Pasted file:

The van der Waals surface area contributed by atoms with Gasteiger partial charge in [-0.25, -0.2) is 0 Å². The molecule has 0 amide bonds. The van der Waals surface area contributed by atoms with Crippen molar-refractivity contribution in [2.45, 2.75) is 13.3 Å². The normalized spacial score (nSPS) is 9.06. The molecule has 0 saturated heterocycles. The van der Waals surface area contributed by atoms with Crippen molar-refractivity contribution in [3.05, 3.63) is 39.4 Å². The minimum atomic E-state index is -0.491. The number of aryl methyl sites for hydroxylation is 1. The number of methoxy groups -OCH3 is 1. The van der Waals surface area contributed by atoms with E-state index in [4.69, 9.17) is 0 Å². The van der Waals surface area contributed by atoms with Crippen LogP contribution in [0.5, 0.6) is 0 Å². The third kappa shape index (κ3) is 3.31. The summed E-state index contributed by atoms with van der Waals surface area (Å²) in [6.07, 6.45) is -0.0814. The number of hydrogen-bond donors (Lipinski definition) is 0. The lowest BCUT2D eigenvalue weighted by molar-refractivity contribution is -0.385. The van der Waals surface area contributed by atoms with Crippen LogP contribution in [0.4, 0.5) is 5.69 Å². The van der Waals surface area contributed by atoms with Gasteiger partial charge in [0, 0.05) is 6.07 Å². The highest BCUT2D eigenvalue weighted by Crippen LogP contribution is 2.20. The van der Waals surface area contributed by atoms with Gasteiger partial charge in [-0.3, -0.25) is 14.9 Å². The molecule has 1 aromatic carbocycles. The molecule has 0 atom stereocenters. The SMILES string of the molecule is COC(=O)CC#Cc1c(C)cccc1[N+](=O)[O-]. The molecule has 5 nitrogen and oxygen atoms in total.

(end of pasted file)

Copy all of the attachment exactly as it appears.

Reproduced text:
The van der Waals surface area contributed by atoms with Gasteiger partial charge in [-0.25, -0.2) is 0 Å². The molecule has 0 amide bonds. The van der Waals surface area contributed by atoms with Crippen molar-refractivity contribution in [2.45, 2.75) is 13.3 Å². The normalized spacial score (nSPS) is 9.06. The molecule has 0 saturated heterocycles. The van der Waals surface area contributed by atoms with Crippen molar-refractivity contribution in [3.05, 3.63) is 39.4 Å². The minimum atomic E-state index is -0.491. The number of aryl methyl sites for hydroxylation is 1. The number of methoxy groups -OCH3 is 1. The van der Waals surface area contributed by atoms with E-state index in [4.69, 9.17) is 0 Å². The van der Waals surface area contributed by atoms with Crippen LogP contribution in [0.5, 0.6) is 0 Å². The third kappa shape index (κ3) is 3.31. The summed E-state index contributed by atoms with van der Waals surface area (Å²) in [6.07, 6.45) is -0.0814. The number of hydrogen-bond donors (Lipinski definition) is 0. The lowest BCUT2D eigenvalue weighted by molar-refractivity contribution is -0.385. The van der Waals surface area contributed by atoms with Crippen LogP contribution in [0.4, 0.5) is 5.69 Å². The van der Waals surface area contributed by atoms with Gasteiger partial charge in [0, 0.05) is 6.07 Å². The highest BCUT2D eigenvalue weighted by Crippen LogP contribution is 2.20. The van der Waals surface area contributed by atoms with Gasteiger partial charge in [-0.3, -0.25) is 14.9 Å². The molecule has 1 aromatic carbocycles. The molecule has 0 atom stereocenters. The SMILES string of the molecule is COC(=O)CC#Cc1c(C)cccc1[N+](=O)[O-]. The molecule has 5 nitrogen and oxygen atoms in total.